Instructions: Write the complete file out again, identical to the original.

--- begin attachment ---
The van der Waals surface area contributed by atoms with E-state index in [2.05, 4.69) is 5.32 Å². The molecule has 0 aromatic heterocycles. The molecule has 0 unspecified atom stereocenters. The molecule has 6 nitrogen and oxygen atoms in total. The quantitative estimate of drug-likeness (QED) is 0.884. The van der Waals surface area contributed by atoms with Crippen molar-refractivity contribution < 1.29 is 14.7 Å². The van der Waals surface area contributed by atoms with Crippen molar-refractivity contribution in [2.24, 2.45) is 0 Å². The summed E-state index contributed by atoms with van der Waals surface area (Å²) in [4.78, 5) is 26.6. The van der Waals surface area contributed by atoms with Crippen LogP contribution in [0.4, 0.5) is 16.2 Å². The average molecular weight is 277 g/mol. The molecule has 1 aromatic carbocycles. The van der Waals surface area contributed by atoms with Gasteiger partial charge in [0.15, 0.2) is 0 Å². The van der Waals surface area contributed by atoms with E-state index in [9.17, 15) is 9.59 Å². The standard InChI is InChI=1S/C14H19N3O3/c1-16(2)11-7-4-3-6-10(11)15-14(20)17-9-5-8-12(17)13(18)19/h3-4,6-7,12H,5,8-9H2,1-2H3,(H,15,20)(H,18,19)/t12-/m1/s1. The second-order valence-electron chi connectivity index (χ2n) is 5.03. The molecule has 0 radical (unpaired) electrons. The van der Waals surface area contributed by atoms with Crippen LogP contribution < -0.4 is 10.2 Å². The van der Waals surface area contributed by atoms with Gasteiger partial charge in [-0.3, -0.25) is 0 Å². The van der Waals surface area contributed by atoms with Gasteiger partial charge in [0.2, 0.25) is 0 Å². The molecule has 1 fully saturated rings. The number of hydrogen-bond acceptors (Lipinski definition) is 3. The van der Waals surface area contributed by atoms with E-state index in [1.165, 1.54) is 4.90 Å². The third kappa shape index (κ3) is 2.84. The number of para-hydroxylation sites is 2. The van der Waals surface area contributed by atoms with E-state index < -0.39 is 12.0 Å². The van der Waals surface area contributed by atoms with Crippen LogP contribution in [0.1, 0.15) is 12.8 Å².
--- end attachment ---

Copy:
The van der Waals surface area contributed by atoms with E-state index in [2.05, 4.69) is 5.32 Å². The molecule has 0 aromatic heterocycles. The molecule has 0 unspecified atom stereocenters. The molecule has 6 nitrogen and oxygen atoms in total. The quantitative estimate of drug-likeness (QED) is 0.884. The van der Waals surface area contributed by atoms with Crippen molar-refractivity contribution < 1.29 is 14.7 Å². The van der Waals surface area contributed by atoms with Crippen molar-refractivity contribution in [2.24, 2.45) is 0 Å². The summed E-state index contributed by atoms with van der Waals surface area (Å²) in [4.78, 5) is 26.6. The van der Waals surface area contributed by atoms with Crippen LogP contribution in [0.4, 0.5) is 16.2 Å². The average molecular weight is 277 g/mol. The molecule has 1 aromatic carbocycles. The van der Waals surface area contributed by atoms with Gasteiger partial charge in [0.15, 0.2) is 0 Å². The van der Waals surface area contributed by atoms with E-state index in [9.17, 15) is 9.59 Å². The standard InChI is InChI=1S/C14H19N3O3/c1-16(2)11-7-4-3-6-10(11)15-14(20)17-9-5-8-12(17)13(18)19/h3-4,6-7,12H,5,8-9H2,1-2H3,(H,15,20)(H,18,19)/t12-/m1/s1. The second-order valence-electron chi connectivity index (χ2n) is 5.03. The molecule has 0 radical (unpaired) electrons. The van der Waals surface area contributed by atoms with Crippen LogP contribution < -0.4 is 10.2 Å². The van der Waals surface area contributed by atoms with Gasteiger partial charge in [-0.3, -0.25) is 0 Å². The van der Waals surface area contributed by atoms with Gasteiger partial charge in [0.2, 0.25) is 0 Å². The molecule has 1 fully saturated rings. The number of hydrogen-bond acceptors (Lipinski definition) is 3. The van der Waals surface area contributed by atoms with E-state index in [1.165, 1.54) is 4.90 Å². The third kappa shape index (κ3) is 2.84. The number of para-hydroxylation sites is 2. The van der Waals surface area contributed by atoms with E-state index < -0.39 is 12.0 Å². The van der Waals surface area contributed by atoms with Crippen LogP contribution in [0.1, 0.15) is 12.8 Å².